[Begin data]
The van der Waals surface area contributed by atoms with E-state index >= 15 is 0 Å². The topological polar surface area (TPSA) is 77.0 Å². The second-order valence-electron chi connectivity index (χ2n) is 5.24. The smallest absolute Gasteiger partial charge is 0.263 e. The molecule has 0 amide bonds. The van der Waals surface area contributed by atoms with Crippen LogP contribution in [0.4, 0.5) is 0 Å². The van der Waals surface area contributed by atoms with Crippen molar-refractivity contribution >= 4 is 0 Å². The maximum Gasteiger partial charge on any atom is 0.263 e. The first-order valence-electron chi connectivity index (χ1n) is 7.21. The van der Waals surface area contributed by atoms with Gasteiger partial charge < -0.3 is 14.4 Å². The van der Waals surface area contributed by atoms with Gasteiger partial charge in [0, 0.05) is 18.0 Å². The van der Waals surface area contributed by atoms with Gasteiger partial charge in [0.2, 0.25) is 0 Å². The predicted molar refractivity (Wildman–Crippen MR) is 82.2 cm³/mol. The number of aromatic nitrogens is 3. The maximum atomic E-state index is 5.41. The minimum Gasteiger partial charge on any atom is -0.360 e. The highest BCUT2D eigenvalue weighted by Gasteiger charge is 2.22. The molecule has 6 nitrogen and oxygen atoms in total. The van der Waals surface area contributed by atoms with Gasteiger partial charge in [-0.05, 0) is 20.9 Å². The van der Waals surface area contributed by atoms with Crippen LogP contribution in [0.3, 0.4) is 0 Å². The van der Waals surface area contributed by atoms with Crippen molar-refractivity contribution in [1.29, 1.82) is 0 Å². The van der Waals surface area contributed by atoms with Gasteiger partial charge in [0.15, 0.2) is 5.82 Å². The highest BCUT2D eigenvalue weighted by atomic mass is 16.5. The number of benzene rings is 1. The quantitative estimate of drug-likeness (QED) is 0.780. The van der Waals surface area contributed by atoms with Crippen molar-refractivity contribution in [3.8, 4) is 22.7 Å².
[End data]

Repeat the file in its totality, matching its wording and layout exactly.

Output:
The van der Waals surface area contributed by atoms with E-state index >= 15 is 0 Å². The topological polar surface area (TPSA) is 77.0 Å². The second-order valence-electron chi connectivity index (χ2n) is 5.24. The smallest absolute Gasteiger partial charge is 0.263 e. The molecule has 0 amide bonds. The van der Waals surface area contributed by atoms with Crippen LogP contribution in [0.4, 0.5) is 0 Å². The van der Waals surface area contributed by atoms with Crippen molar-refractivity contribution >= 4 is 0 Å². The maximum Gasteiger partial charge on any atom is 0.263 e. The first-order valence-electron chi connectivity index (χ1n) is 7.21. The van der Waals surface area contributed by atoms with Gasteiger partial charge < -0.3 is 14.4 Å². The van der Waals surface area contributed by atoms with Gasteiger partial charge in [0, 0.05) is 18.0 Å². The van der Waals surface area contributed by atoms with Gasteiger partial charge in [0.2, 0.25) is 0 Å². The predicted molar refractivity (Wildman–Crippen MR) is 82.2 cm³/mol. The number of aromatic nitrogens is 3. The maximum atomic E-state index is 5.41. The minimum Gasteiger partial charge on any atom is -0.360 e. The highest BCUT2D eigenvalue weighted by Gasteiger charge is 2.22. The molecule has 6 nitrogen and oxygen atoms in total. The van der Waals surface area contributed by atoms with Gasteiger partial charge in [-0.05, 0) is 20.9 Å². The van der Waals surface area contributed by atoms with Crippen LogP contribution in [0.3, 0.4) is 0 Å². The van der Waals surface area contributed by atoms with Crippen molar-refractivity contribution in [1.29, 1.82) is 0 Å². The van der Waals surface area contributed by atoms with Gasteiger partial charge in [0.15, 0.2) is 5.82 Å². The highest BCUT2D eigenvalue weighted by atomic mass is 16.5. The number of benzene rings is 1. The quantitative estimate of drug-likeness (QED) is 0.780. The van der Waals surface area contributed by atoms with Crippen molar-refractivity contribution in [3.8, 4) is 22.7 Å².